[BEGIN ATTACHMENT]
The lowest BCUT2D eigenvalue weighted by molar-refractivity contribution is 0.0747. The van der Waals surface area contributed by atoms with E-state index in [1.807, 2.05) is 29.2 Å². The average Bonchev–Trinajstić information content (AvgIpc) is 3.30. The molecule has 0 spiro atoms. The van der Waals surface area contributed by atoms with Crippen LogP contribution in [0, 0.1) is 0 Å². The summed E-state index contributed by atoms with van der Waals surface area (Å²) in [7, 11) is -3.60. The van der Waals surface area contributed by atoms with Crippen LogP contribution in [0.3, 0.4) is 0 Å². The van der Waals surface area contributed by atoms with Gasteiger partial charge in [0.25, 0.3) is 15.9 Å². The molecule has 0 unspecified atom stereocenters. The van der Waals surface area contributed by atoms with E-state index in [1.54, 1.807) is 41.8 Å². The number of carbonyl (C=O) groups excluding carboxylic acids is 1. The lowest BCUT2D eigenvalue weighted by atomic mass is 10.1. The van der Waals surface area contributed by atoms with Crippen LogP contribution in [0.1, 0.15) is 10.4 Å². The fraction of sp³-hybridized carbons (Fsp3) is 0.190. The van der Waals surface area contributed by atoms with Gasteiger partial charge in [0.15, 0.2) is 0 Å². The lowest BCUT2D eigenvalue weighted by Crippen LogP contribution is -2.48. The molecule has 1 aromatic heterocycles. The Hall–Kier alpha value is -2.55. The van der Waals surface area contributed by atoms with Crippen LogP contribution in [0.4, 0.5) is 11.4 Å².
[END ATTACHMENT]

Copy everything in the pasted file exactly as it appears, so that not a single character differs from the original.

The lowest BCUT2D eigenvalue weighted by molar-refractivity contribution is 0.0747. The van der Waals surface area contributed by atoms with E-state index in [1.807, 2.05) is 29.2 Å². The average Bonchev–Trinajstić information content (AvgIpc) is 3.30. The molecule has 0 spiro atoms. The van der Waals surface area contributed by atoms with Crippen LogP contribution in [0, 0.1) is 0 Å². The summed E-state index contributed by atoms with van der Waals surface area (Å²) in [7, 11) is -3.60. The van der Waals surface area contributed by atoms with Crippen LogP contribution in [0.3, 0.4) is 0 Å². The van der Waals surface area contributed by atoms with Gasteiger partial charge in [0.25, 0.3) is 15.9 Å². The molecule has 0 unspecified atom stereocenters. The van der Waals surface area contributed by atoms with E-state index in [1.54, 1.807) is 41.8 Å². The number of carbonyl (C=O) groups excluding carboxylic acids is 1. The lowest BCUT2D eigenvalue weighted by atomic mass is 10.1. The van der Waals surface area contributed by atoms with Crippen LogP contribution in [0.1, 0.15) is 10.4 Å². The fraction of sp³-hybridized carbons (Fsp3) is 0.190. The van der Waals surface area contributed by atoms with Gasteiger partial charge in [0.15, 0.2) is 0 Å². The lowest BCUT2D eigenvalue weighted by Crippen LogP contribution is -2.48. The molecule has 1 aromatic heterocycles. The Hall–Kier alpha value is -2.55. The van der Waals surface area contributed by atoms with Crippen LogP contribution in [0.4, 0.5) is 11.4 Å².